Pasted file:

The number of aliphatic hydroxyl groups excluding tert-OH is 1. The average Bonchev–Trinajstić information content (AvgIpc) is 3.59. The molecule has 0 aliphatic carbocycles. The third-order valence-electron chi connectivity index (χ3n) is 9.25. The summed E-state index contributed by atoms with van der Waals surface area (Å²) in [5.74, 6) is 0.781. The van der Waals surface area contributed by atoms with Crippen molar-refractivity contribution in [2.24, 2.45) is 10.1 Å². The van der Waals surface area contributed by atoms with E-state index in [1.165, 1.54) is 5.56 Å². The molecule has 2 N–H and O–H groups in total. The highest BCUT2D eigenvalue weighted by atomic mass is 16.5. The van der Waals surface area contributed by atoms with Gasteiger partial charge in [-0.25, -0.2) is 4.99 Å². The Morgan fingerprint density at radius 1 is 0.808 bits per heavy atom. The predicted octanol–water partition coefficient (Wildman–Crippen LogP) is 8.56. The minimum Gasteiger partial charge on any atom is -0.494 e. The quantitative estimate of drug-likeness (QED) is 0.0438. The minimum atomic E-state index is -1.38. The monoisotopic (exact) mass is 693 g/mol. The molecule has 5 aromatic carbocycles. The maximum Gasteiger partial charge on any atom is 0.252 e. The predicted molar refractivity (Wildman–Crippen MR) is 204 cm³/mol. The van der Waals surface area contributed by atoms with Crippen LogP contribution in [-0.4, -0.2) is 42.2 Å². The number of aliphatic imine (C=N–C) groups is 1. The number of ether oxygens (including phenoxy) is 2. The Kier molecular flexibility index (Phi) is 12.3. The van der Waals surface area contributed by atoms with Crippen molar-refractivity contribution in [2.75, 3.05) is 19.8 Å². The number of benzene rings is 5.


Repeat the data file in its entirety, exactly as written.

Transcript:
The number of aliphatic hydroxyl groups excluding tert-OH is 1. The average Bonchev–Trinajstić information content (AvgIpc) is 3.59. The molecule has 0 aliphatic carbocycles. The third-order valence-electron chi connectivity index (χ3n) is 9.25. The summed E-state index contributed by atoms with van der Waals surface area (Å²) in [5.74, 6) is 0.781. The van der Waals surface area contributed by atoms with Crippen molar-refractivity contribution in [2.24, 2.45) is 10.1 Å². The van der Waals surface area contributed by atoms with E-state index in [1.165, 1.54) is 5.56 Å². The molecule has 2 N–H and O–H groups in total. The highest BCUT2D eigenvalue weighted by atomic mass is 16.5. The van der Waals surface area contributed by atoms with Gasteiger partial charge in [-0.25, -0.2) is 4.99 Å². The Morgan fingerprint density at radius 1 is 0.808 bits per heavy atom. The predicted octanol–water partition coefficient (Wildman–Crippen LogP) is 8.56. The minimum Gasteiger partial charge on any atom is -0.494 e. The quantitative estimate of drug-likeness (QED) is 0.0438. The minimum atomic E-state index is -1.38. The monoisotopic (exact) mass is 693 g/mol. The molecule has 5 aromatic carbocycles. The maximum Gasteiger partial charge on any atom is 0.252 e. The predicted molar refractivity (Wildman–Crippen MR) is 204 cm³/mol. The van der Waals surface area contributed by atoms with Crippen LogP contribution in [-0.4, -0.2) is 42.2 Å². The number of aliphatic imine (C=N–C) groups is 1. The number of ether oxygens (including phenoxy) is 2. The Kier molecular flexibility index (Phi) is 12.3. The van der Waals surface area contributed by atoms with Crippen molar-refractivity contribution in [2.75, 3.05) is 19.8 Å². The number of benzene rings is 5.